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Body changes during pregnancy

shutterstock_120650239Many of us are familiar with body changes during pregnancy. We have all seen women who hold their hands on their back, “waddle” as they walk, and have a difficult time getting in and out of bed or a chair due to pain. These changes are common, but not normal.

Normal body changes during pregnancy include:

  • wider hips, ribs
  • increased flexibility body wide due to hormonal changes
  • tailbone sits out farther
  • increased rounding of the upper back
  • mild increase in arching of the low back
  • increased depth of breathing although no increase in amount of breaths per minute
  • increased blood volume; heart rate, blood flow to the skin
  • center of balance shifts forward
  • wider stance to maintain balance
  • slower walking speed
  • smaller rotation of the hips during walking
  • slight decrease in blood pressure, lowest at 28 weeks gestation; returning to normal by 36 weeks gestation.
  • increased venous pressure in legs, lower body (can cause varicose veins, swelling, hemorrhoids)
  • forward tilt of pelvis (can cause nerve irritation in low back, down the legs)

Some of the abnormal changes that can occur during pregnancy (specific to musculoskeletal systems) include:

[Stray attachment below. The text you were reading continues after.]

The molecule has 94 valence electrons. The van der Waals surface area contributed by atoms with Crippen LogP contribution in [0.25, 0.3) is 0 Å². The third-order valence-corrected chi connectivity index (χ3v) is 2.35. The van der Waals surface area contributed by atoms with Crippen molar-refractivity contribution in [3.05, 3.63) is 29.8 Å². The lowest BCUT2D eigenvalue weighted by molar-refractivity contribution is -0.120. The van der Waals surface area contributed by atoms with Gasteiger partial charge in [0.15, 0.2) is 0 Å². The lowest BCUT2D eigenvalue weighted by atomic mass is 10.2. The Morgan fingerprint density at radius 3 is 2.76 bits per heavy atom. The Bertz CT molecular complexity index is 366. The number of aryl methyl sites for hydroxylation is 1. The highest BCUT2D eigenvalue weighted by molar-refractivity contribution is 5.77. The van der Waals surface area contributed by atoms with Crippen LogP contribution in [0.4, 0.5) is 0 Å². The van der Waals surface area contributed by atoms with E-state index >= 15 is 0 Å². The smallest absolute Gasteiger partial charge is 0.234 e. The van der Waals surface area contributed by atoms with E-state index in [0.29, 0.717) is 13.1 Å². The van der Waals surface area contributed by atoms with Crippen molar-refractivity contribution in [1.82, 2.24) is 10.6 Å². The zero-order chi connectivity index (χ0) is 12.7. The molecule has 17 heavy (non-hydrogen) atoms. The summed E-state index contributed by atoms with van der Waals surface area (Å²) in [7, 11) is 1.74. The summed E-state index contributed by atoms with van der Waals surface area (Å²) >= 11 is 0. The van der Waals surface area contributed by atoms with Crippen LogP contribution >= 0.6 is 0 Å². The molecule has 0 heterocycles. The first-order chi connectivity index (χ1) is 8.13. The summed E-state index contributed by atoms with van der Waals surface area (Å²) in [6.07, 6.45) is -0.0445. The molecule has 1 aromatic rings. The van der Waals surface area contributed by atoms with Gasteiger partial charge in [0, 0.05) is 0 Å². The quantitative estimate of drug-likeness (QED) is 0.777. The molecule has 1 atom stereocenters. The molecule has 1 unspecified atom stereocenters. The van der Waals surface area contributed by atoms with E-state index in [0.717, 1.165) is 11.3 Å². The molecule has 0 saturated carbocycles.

• separation of abdominal muscles (known as Diastasis rectus abdominus) that looks like a hernia near belly button
  • joints popping out of/ back into place
  • pelvic pain similar to things “catching” in low back/ hip area
  • urine “leaking”
  • numbness, tingling in legs, arms
  • dizziness due to hormones affecting inner ear function
  • any sustained back or joint pains
  • walking different than before pregnancy
  • significant weakness or progressive weakness

If you experience any of the abnormal changes, speak to your OB/CNM or call Nurse Direct at (800)-362-9900. If you feel it is a medical emergency, please seek medical attention right away.

If you feel you or someone you know would benefit from physical therapy during pregnancy or in the postpartum period, contact your OB-GYN or call Mercy Oakwood Rehabilitation Services for more information at (920) 236-1850.


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